Mentions: Viability of IPEC-J2 cells was monitored after apigenin and apigenin-trimethyether treatment, respectively (see Figures 2(a) and 2(b)). Neutral Red uptake assay showed that there was no significant difference in number of viable IPEC-J2 cells incubated with plain DMEM containing 0.1% DMSO. At 25 μM treatment dose in case of both flavones for 1 h did not reduce the number of viable enterocytes significantly. More than 44% of the IPEC-J2 cells were killed by 1 h treatment when apigenin-trimethylether was applied at 50 μM concentrations, while incubation with 100 μM destroyed 55.9 ±8.53% of cells. After 1 h exposure of 50 μM and 100 μM apigenin, reduced viability of IPEC-J2 cells was detected (rate of living cells decreased to 80.9 ± 7.49% and 64.1 ± 8.53%, resp., compared to the control samples). On the basis of the abovementioned data, it seemed to be safe to use both flavones in 25 μM concentration for further experiments. Viability was tested also on a time-dependent manner, using 25 μM concentrations of polyphenols. Living cell rate decreased to 75.3 ± 9.9% after 2 h apigenin-trimethylether exposure, while 4 h and 24 h treatment greatly reduced number of living IPEC-J2 cells (rate of viable cells was 70.3 ± 20.1 and 43.6 ± 18.3, resp.). Reduced viability was observed when enterocytes were treated with 25 μM apigenin for 4 h and 24 h, respectively (in preliminary studies rate of viable cells was 54.7 ± 3.84 and 45.0 ± 10.5, resp.). Therefore, 1 h treatment period was used in further experiments.

Bottom Line: Treatment with both flavonoids caused significant reduction in the mRNA level of COX-2, but the anti-inflammatory effect of the methylated analogue was more effective than the unmethylated one.Furthermore, both flavonoids reduced significantly the level of extracellular H2O2 compared to the control cells.In conclusion, the methylated apigenin analogue could avoid LPS-induced intestinal inflammation and it could be applied in the future as an effective anti-inflammatory compound.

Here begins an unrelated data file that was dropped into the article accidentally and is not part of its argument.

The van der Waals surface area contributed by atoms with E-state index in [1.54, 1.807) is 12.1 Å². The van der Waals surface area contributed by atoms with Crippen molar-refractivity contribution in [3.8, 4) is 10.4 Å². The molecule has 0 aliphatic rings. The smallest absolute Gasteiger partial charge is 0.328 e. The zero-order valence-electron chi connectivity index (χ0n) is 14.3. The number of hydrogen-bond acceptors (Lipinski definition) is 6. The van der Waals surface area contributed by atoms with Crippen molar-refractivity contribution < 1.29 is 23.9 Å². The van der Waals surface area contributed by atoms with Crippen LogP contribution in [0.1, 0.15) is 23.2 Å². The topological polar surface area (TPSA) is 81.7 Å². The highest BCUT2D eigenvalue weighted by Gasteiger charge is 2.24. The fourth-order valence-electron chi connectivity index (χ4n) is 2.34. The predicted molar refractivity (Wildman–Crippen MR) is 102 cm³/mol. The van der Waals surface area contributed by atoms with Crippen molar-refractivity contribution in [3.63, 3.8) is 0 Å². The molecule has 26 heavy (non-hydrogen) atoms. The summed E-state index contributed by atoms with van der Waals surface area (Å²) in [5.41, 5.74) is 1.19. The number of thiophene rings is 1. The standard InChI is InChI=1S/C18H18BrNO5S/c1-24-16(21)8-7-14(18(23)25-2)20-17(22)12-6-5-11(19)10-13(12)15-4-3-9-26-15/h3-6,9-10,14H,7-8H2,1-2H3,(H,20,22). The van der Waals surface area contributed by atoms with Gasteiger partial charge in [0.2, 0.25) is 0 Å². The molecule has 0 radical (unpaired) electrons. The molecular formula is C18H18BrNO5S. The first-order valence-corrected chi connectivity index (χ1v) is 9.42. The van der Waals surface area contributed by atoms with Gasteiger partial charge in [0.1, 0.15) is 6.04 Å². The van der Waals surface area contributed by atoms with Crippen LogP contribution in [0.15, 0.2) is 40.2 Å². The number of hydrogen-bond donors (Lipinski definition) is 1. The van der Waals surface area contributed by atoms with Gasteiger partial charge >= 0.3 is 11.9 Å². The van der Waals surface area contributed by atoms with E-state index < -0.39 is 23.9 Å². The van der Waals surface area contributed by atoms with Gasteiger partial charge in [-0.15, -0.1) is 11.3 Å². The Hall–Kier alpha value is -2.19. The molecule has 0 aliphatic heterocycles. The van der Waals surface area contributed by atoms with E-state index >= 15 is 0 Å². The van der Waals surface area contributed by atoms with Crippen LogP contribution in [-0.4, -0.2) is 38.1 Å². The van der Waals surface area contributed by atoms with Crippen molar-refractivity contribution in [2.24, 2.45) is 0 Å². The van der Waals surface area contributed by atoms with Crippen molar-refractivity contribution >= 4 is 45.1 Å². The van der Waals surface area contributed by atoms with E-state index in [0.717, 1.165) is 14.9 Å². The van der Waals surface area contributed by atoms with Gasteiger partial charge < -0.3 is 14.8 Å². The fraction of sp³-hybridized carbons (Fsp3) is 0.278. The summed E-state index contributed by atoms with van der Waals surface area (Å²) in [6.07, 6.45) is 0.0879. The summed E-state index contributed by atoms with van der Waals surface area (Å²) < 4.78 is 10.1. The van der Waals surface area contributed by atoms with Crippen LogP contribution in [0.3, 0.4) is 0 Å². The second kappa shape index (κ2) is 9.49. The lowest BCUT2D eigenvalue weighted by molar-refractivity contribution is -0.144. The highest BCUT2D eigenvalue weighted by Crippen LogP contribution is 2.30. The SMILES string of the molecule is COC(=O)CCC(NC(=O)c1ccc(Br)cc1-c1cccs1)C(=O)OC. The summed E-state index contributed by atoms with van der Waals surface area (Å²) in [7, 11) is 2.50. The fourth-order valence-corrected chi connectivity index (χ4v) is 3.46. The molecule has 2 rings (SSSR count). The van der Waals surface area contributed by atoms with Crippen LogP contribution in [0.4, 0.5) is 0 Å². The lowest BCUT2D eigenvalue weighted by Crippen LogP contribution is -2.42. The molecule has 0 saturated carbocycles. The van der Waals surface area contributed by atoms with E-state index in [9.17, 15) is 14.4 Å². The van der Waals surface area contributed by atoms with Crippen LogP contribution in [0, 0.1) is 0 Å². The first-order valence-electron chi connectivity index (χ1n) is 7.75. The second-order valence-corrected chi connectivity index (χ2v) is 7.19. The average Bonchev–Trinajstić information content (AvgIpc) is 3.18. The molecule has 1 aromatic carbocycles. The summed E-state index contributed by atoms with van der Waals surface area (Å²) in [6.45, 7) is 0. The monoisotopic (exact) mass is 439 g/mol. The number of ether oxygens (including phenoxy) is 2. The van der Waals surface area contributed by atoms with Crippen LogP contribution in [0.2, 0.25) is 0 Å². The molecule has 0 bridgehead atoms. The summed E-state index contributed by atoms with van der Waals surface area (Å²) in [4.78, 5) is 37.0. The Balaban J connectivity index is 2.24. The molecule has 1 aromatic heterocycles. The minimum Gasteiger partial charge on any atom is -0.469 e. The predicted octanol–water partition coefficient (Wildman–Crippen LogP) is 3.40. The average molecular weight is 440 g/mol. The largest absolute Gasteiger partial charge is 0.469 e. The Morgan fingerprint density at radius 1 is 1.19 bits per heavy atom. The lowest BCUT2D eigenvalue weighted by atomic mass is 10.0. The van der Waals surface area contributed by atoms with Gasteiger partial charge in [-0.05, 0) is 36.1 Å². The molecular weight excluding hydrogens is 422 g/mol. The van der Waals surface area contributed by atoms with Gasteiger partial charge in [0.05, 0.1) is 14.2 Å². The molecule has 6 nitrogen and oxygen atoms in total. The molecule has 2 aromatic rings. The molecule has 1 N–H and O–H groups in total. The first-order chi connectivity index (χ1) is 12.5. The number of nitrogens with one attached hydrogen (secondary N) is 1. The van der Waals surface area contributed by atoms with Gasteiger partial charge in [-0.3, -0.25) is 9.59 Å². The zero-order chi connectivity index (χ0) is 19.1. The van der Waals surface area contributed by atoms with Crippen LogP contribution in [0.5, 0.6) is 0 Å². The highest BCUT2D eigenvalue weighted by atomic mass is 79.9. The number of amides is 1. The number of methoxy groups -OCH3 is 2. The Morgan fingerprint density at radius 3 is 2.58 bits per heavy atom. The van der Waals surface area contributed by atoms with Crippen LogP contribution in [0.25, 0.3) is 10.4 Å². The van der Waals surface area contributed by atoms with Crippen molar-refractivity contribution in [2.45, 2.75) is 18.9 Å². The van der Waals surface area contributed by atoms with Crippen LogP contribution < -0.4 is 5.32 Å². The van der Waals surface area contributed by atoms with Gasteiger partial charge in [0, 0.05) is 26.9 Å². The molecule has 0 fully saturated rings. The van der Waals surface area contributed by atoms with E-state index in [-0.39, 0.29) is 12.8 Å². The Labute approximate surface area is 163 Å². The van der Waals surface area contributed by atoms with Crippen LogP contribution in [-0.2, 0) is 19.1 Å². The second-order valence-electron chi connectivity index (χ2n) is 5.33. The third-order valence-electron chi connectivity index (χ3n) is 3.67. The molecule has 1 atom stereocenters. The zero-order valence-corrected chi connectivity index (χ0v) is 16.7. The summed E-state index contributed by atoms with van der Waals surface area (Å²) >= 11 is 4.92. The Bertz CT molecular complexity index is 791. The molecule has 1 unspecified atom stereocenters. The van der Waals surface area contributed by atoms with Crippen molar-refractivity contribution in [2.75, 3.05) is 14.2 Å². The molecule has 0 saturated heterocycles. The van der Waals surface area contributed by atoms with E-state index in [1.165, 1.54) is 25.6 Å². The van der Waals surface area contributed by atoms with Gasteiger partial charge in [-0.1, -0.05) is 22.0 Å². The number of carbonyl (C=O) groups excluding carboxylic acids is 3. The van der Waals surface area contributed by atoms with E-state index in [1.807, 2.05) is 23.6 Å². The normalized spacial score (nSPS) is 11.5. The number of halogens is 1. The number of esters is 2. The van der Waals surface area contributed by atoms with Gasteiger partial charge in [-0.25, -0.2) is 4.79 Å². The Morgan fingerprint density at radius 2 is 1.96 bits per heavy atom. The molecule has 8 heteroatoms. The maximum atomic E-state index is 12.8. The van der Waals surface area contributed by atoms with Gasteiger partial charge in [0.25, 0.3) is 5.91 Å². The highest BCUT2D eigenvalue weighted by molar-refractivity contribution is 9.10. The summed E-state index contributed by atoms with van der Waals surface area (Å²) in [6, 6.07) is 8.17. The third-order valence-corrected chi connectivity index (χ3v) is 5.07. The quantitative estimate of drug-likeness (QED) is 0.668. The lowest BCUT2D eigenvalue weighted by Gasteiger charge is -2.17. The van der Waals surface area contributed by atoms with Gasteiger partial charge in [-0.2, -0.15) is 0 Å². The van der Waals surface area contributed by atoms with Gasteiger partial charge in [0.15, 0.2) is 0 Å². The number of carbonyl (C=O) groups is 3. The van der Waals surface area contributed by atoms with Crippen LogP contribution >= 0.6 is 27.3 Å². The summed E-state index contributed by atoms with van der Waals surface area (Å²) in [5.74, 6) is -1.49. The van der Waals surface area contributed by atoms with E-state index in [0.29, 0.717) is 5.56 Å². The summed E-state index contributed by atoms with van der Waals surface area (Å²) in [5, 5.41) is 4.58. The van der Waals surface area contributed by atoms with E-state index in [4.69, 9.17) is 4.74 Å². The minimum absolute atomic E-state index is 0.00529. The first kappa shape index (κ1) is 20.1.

View Article: PubMed Central - PubMed

Affiliation: Department of Pharmacology and Toxicology, Faculty of Veterinary Science, Szent István University, István utca 2, Budapest 1078, Hungary.

ABSTRACT
The in vitro anti-inflammatory effect of apigenin and its trimethylated analogue (apigenin-trimethylether) has been investigated in order to evaluate whether these flavonoids could attenuate LPS-induced inflammation in IPEC-J2 non-transformed intestinal epithelial cells. Levels of IL-6, IL-8, TNF-α, and COX-2 mRNA were measured as a marker of inflammatory response. The extracellular H2O2 level in IPEC-J2 cells was also monitored by Amplex Red assay. Our data revealed that both compounds had significant lowering effect on the inflammatory response. Apigenin (at 25 μM) significantly decreased gene expression of IL-6 in LPS-treated cells, while apigenin-trimethylether in the same concentration did not influence IL-6 mRNA level. Both apigenin and apigenin-trimethylether reduced IL-8 gene expression significantly. TNF-α mRNA level was decreased by apigenin-trimethylether, which was not influenced by apigenin. Treatment with both flavonoids caused significant reduction in the mRNA level of COX-2, but the anti-inflammatory effect of the methylated analogue was more effective than the unmethylated one. Furthermore, both flavonoids reduced significantly the level of extracellular H2O2 compared to the control cells. In conclusion, the methylated apigenin analogue could avoid LPS-induced intestinal inflammation and it could be applied in the future as an effective anti-inflammatory compound.

No MeSH data available.


Related in: MedlinePlus